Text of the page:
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Hegira

3.28 of 5 stars 3.28  ·  rating details  ·  208 ratings  ·  14 reviews
The planet Hegira is the universe's melting pot. Hundreds of tribes in dozens of cities intermingle in the vast uncharted territory. The only thing holding the people together are the massive Obelisks, the chronicles of the all the truths and falsehoods each tribe has brought to Hegira. Young Bar-Woten is in search of knowledge and he knows the key to the truth about his h ...more
Mass Market Paperback, 224 pages
Published January 15th 1989 by Tor Books (first published 1953)
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Community Reviews

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Ron
I went into this book with low to zero expectations. That proved to be a good strategy because the rather slow start and getting to know the people and world took a little patience. This is a very early novel, possibly the first for Greg Bear. My copy of the book shows it was originally written in 1979 and revised in 1987. I read quite a bit of Greg Bear in the 1980's and a smattering in later years but never this one.

I was quite satisfied with the book by the end. This is not a book to reveal
...more
Stuart Lutzenhiser
A good, solid work, although very early for Greg Bear. I'm not sure he had quite found his footing yet as influences from Dune and the Riverworld novels was pretty obvious. Written in 1979, it tells of 3 mens journey/quest/hegira (meaning flight or migration) from their current areas to the ends of the earth, literally. The main character Kiril is a writer who has lost his beloved and there is a prophecy that our loved ones can be returned to those who make this journey. What they find on their ...more
Jonathan Harbour
An all-time favorite (and I'm overdue for a re-read!). The story of an alien world colonized by humans whose origins are lost in myth and legend, except for the stratospheric monuments dotting the landscape. The higher you are capable of getting into the sky, the more you'll learn from the writings on the monuments. Fantastic sci-fi.
Binit
This is an interesting and rather early work by Greg Bear. The story revolves around a pilgrimage (the Hegira is the name for the journey taken by Prophet Mohammad) and ends with a rather esoteric explanation of things. The ending seems somewhat hurried though the book as whole is a good and enjoyable read.
Julie Miles
The third worst book I have ever read (Dreamweaver and Cloud Atlas are the other two). Perhaps I just had higher expectations for this author given how much I have loved his later works.
Dale
Not bad for 1979 (revised in 1987). I like the way Bear forces the reader to piece together the story. There is no elaborate description of the environment to interfere with the imagination. I'm not done with it yet.

Some things I like:
-The columns are tall and by inference, so is the environment. I imagine a Jupiter sized sphere entirely man-made with an encapsulated atmosphere.
-The variety of societal mores. Some areas are very libertine, others conservative.
-The way knowledge progresses geogra
...more
Doug Armstrong
A well-written, entertaining adventure. If you read a lot of sci-fi there won't be anything new, but I appreciate an author who can take familiar ideas and build an engrossing novel out of them (kinda like the same author did with Eon). I read it all in a couple days as it was paced perfectly so that there weren't any boring stretches; something interesting was always happening to the three main characters.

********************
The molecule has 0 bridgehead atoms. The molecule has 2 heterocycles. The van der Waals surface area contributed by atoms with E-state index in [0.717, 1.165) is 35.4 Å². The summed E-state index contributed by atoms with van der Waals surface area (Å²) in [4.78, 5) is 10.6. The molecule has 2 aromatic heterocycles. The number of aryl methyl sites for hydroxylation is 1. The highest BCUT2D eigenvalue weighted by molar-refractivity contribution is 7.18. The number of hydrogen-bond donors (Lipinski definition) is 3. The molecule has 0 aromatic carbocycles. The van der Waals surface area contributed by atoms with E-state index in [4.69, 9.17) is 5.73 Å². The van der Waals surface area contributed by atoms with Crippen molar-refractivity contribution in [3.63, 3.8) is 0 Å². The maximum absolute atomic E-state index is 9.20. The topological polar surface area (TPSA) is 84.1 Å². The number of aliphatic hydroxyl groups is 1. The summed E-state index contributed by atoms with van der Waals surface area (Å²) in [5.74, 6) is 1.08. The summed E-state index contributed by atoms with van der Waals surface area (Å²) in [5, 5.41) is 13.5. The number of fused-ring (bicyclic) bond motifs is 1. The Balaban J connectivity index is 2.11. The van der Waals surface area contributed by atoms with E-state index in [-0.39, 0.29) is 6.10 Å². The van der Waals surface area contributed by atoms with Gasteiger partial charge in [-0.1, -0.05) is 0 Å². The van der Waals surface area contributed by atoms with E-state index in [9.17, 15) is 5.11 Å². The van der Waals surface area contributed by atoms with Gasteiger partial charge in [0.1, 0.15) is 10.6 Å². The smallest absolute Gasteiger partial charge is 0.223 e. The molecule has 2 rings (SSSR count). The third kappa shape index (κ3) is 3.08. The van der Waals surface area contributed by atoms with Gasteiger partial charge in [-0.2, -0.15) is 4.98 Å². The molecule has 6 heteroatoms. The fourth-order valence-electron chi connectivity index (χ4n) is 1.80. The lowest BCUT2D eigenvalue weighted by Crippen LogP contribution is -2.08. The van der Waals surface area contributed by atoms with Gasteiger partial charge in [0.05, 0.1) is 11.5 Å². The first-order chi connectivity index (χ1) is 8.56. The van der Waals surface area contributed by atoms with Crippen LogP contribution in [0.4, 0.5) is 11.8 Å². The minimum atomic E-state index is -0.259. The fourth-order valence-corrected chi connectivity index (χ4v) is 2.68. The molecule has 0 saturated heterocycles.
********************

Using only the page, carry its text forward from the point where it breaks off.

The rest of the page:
It was a good book, definitely worth reading. It won't blow your mind or anything, but you
...more
Laura Walton Allen
While mystery can be a good thing in science fiction, I feel like Greg Bear withheld a bit too much in this one. Too much is revealed too late, and the particulars of an otherwise intriguing futurescape feel rushed-- I didn't have time to really enjoy absorbing them, coming as late in the book as they did. I liked the characters enough to stick with it, though. All in all, it's an enjoyable read, even if it isn't one of Bear's best.
Rod Hyatt
This is a wondering story about a wondering journey. The cool sci fi stuff gets interesting at the end. I wanted there to be more at the end. He could have made the ending more fullfilling. I know that this is early work for Bear. It's got some good story telling but not the best. Still a fun mistical thriller. Bear's latter stuff, the talent in writting gets better. This was an easy fast read.
Nick
This is one of those novels where I appreciated the craftsmanship, but ended up not liking the story or the characters. Every sentence on every page felt like it was beautifully crafted, but it was like eating a vegetable you don't like, cooked perfectly.
Jason Reed
The story had a great premise and wonderful characters, but it felt too stretched out in the middle and too compressed at the end.
Larry
This was the first Bear book I read and it was so long ago I need to re-read it to refresh my memory!
Koji Mukai
I have a British edition of the book - ISBN 0575040084, VGSF mass market paperback, 222 pages.
Ian Hay
confusing as hell !
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Greg Bear is one of the world's leading hard SF authors. He sold his first short story, at the age of fifteen, to Robert Lowndes's Famous Science Fiction.

A full-time writer, he lives in Washington State with his family. He is married to Astrid Anderson Bear. He is the son-in-law of Poul Anderson. They are the parents of two children, Erik and Alexandra.

http://us.macmillan.com/author/gregbear
More about Greg Bear...
Foundation and Chaos (Second Foundation Trilogy, #2) Eon (The Way, #1) The Forge of God (Forge of God, #1) Darwin's Radio (Darwin's Radio #1) Blood Music

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